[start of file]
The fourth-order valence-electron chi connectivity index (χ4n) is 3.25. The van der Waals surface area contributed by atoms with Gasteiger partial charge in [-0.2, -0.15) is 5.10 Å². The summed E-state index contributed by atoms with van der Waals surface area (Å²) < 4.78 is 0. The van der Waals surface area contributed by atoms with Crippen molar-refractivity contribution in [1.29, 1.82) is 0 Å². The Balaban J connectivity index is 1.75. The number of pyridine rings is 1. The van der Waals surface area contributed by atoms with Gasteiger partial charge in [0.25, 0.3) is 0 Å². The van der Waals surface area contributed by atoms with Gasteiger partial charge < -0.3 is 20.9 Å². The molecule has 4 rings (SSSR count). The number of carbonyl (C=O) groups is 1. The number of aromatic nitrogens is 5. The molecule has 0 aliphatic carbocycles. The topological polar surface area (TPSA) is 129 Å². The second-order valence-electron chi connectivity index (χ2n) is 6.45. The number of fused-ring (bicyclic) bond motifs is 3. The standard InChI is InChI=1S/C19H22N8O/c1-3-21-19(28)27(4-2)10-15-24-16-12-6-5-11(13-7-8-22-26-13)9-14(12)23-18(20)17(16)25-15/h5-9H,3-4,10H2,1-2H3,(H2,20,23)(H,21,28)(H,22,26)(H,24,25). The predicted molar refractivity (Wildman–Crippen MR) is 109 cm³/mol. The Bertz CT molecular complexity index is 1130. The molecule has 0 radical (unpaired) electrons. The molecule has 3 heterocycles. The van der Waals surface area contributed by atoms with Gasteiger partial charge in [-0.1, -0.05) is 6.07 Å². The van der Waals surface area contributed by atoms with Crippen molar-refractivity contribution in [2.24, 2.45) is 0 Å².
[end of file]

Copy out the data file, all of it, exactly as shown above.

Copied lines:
The fourth-order valence-electron chi connectivity index (χ4n) is 3.25. The van der Waals surface area contributed by atoms with Gasteiger partial charge in [-0.2, -0.15) is 5.10 Å². The summed E-state index contributed by atoms with van der Waals surface area (Å²) < 4.78 is 0. The van der Waals surface area contributed by atoms with Crippen molar-refractivity contribution in [1.29, 1.82) is 0 Å². The Balaban J connectivity index is 1.75. The number of pyridine rings is 1. The van der Waals surface area contributed by atoms with Gasteiger partial charge in [0.25, 0.3) is 0 Å². The van der Waals surface area contributed by atoms with Gasteiger partial charge < -0.3 is 20.9 Å². The molecule has 4 rings (SSSR count). The number of carbonyl (C=O) groups is 1. The number of aromatic nitrogens is 5. The molecule has 0 aliphatic carbocycles. The topological polar surface area (TPSA) is 129 Å². The second-order valence-electron chi connectivity index (χ2n) is 6.45. The number of fused-ring (bicyclic) bond motifs is 3. The standard InChI is InChI=1S/C19H22N8O/c1-3-21-19(28)27(4-2)10-15-24-16-12-6-5-11(13-7-8-22-26-13)9-14(12)23-18(20)17(16)25-15/h5-9H,3-4,10H2,1-2H3,(H2,20,23)(H,21,28)(H,22,26)(H,24,25). The predicted molar refractivity (Wildman–Crippen MR) is 109 cm³/mol. The Bertz CT molecular complexity index is 1130. The molecule has 0 radical (unpaired) electrons. The molecule has 3 heterocycles. The van der Waals surface area contributed by atoms with Gasteiger partial charge in [-0.1, -0.05) is 6.07 Å². The van der Waals surface area contributed by atoms with Crippen molar-refractivity contribution in [2.24, 2.45) is 0 Å².